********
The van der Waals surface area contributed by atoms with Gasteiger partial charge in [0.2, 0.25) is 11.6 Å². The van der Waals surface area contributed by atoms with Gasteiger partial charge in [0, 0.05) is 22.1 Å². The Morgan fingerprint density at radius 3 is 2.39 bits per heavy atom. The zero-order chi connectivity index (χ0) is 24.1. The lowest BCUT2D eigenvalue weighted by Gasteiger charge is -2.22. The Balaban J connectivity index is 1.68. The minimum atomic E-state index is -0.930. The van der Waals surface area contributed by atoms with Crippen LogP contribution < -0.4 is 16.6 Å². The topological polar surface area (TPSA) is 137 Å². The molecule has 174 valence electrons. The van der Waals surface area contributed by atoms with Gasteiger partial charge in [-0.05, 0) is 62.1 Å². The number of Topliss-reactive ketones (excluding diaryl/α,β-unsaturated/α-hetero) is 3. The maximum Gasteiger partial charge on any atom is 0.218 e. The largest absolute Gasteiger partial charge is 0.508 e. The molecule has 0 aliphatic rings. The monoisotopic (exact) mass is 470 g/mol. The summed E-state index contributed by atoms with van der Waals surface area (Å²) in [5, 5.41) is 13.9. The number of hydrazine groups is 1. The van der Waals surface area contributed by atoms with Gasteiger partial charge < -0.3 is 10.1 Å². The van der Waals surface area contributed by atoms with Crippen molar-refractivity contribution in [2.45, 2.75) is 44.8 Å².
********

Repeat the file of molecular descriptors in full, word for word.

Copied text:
The van der Waals surface area contributed by atoms with Gasteiger partial charge in [0.2, 0.25) is 11.6 Å². The van der Waals surface area contributed by atoms with Gasteiger partial charge in [0, 0.05) is 22.1 Å². The Morgan fingerprint density at radius 3 is 2.39 bits per heavy atom. The zero-order chi connectivity index (χ0) is 24.1. The lowest BCUT2D eigenvalue weighted by Gasteiger charge is -2.22. The Balaban J connectivity index is 1.68. The minimum atomic E-state index is -0.930. The van der Waals surface area contributed by atoms with Crippen LogP contribution < -0.4 is 16.6 Å². The topological polar surface area (TPSA) is 137 Å². The molecule has 174 valence electrons. The van der Waals surface area contributed by atoms with Gasteiger partial charge in [-0.05, 0) is 62.1 Å². The number of Topliss-reactive ketones (excluding diaryl/α,β-unsaturated/α-hetero) is 3. The maximum Gasteiger partial charge on any atom is 0.218 e. The largest absolute Gasteiger partial charge is 0.508 e. The molecule has 0 aliphatic rings. The monoisotopic (exact) mass is 470 g/mol. The summed E-state index contributed by atoms with van der Waals surface area (Å²) in [5, 5.41) is 13.9. The number of hydrazine groups is 1. The van der Waals surface area contributed by atoms with Gasteiger partial charge < -0.3 is 10.1 Å². The van der Waals surface area contributed by atoms with Crippen molar-refractivity contribution in [2.45, 2.75) is 44.8 Å².